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Lifestyle Health and Wellbeing 24 Apr 2019 50 million people li ...

50 million people living with Alzeimer’s

ANI
Published Apr 24, 2019, 10:38 am IST
Updated Apr 24, 2019, 10:38 am IST
Studies suggest that 50 million people worldwide living with Alzeimer's disease.
the heart and brain seem to meet again in the fight against bad cholesterol. (Representational/Pixabay)
 the heart and brain seem to meet again in the fight against bad cholesterol. (Representational/Pixabay)

Washington: It has been found in research that 50 million people worldwide are living with Alzheimer’s disease and other symptoms related to memory loss.

According to the Alzheimer’s Association, the disease is more communicable in the USA wherein 65 seconds a person develops this disease. This disease results in memory loss, changes in thinking and behaviour.                 

 

The study was published in the journal ‘Neurobiology of Disease’. Locally, Alzheimer's disease affects 11.5 per cent of Medicare beneficiaries in Palm Beach County and 12.7 per cent of Medicare beneficiaries in Broward County (a nearly 18 per cent increase over the national average).

According to the Alzheimer's Association, Florida is number one in per capita cases of Alzheimer's disease in the US. It has been more than 100 years since Alois Alzheimer a German psychiatrist and neuropathologist, first reported the presence of senile plaques in the brain of an Alzheimer disease patient.

 

It led to the discovery of amyloid precursor protein that produces deposits of amyloid fragments in the brain which is the suspected culprit of Alzheimer's disease. Since then, the amyloid precursor protein has been extensively studied because of its association with Alzheimer's disease.

A team of neuroscientists sought to answer a fundamental question in their quest to combat Alzheimer's disease, "Is amyloid precursor protein the mastermind behind Alzheimer's disease or is it just a conspirator?"

Mutations found in amyloid precursor protein have been linked to rare cases of familial Alzheimer's disease. Although scientists have researched a lot to find about how this protein turns into amyloid plaques, little is known about its native function in neurons. In the case of more common occasional Alzheimer's disease, the highest genetic risk factor is a protein that is involved in cholesterol transportation and not this amyloid precursor protein.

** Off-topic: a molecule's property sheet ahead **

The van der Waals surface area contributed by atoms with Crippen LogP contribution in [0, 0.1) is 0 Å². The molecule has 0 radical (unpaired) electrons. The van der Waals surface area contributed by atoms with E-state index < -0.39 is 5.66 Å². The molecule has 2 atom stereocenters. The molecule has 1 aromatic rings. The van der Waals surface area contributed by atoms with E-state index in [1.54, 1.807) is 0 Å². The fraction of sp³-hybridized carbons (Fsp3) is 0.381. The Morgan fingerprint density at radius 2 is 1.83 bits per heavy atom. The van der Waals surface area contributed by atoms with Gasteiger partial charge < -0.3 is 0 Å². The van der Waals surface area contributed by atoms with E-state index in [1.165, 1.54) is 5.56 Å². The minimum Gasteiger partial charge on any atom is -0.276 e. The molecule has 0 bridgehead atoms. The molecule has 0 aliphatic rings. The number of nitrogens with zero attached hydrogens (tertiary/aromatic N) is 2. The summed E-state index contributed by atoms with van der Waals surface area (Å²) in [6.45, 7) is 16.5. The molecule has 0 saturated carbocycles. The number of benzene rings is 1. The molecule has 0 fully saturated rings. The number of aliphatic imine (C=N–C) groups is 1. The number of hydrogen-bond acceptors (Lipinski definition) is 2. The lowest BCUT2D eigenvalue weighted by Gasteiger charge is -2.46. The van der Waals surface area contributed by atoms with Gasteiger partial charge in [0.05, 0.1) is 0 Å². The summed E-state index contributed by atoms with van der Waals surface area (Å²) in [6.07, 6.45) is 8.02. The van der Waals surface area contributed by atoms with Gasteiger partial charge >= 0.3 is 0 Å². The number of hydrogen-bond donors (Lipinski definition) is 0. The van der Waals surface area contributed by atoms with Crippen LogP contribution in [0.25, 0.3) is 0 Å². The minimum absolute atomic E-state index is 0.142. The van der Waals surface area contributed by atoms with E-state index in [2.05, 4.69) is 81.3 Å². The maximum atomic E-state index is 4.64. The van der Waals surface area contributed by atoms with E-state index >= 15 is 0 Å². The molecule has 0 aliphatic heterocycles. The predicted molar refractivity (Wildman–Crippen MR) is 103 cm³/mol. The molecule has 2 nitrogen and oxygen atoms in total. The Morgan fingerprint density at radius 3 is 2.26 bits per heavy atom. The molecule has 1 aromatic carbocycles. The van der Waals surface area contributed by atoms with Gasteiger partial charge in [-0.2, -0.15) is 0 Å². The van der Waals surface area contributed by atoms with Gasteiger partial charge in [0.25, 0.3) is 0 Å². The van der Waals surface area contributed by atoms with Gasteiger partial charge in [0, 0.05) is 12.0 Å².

In the study, the researchers tackle this Alzheimer's disease mystery by devising a multi-functional reporter for amyloid precursor protein and tracking the protein's localisation and mobility using quantitative imaging with unprecedented accuracy.

For the study, the researchers and collaborators from other institutes genetically disrupted the interaction between cholesterol and amyloid precursor protein. Surprisingly, by removing the two, they discovered that this manipulation not only distorts the trafficking of amyloid precursor protein but also messes up cholesterol distribution at the neuronal surface.

 

"Our study is intriguing because we noticed a peculiar association between amyloid precursor protein and cholesterol that resides in the cell membrane of synapses, which are points of contact among neurons and the biological basis for learning and memory," said one of the key researchers of the study.

Adding, he said, "Amyloid precursor protein may just be one of the many accomplices partially contributing to cholesterol deficiency. Strangely, the heart and brain seem to meet again in the fight against bad cholesterol."

The researchers who found out about the involvement of cholesterol in almost all aspects of neurons' have proposed a new theory about the amyloid precursor protein connection in Alzheimer's disease.

 

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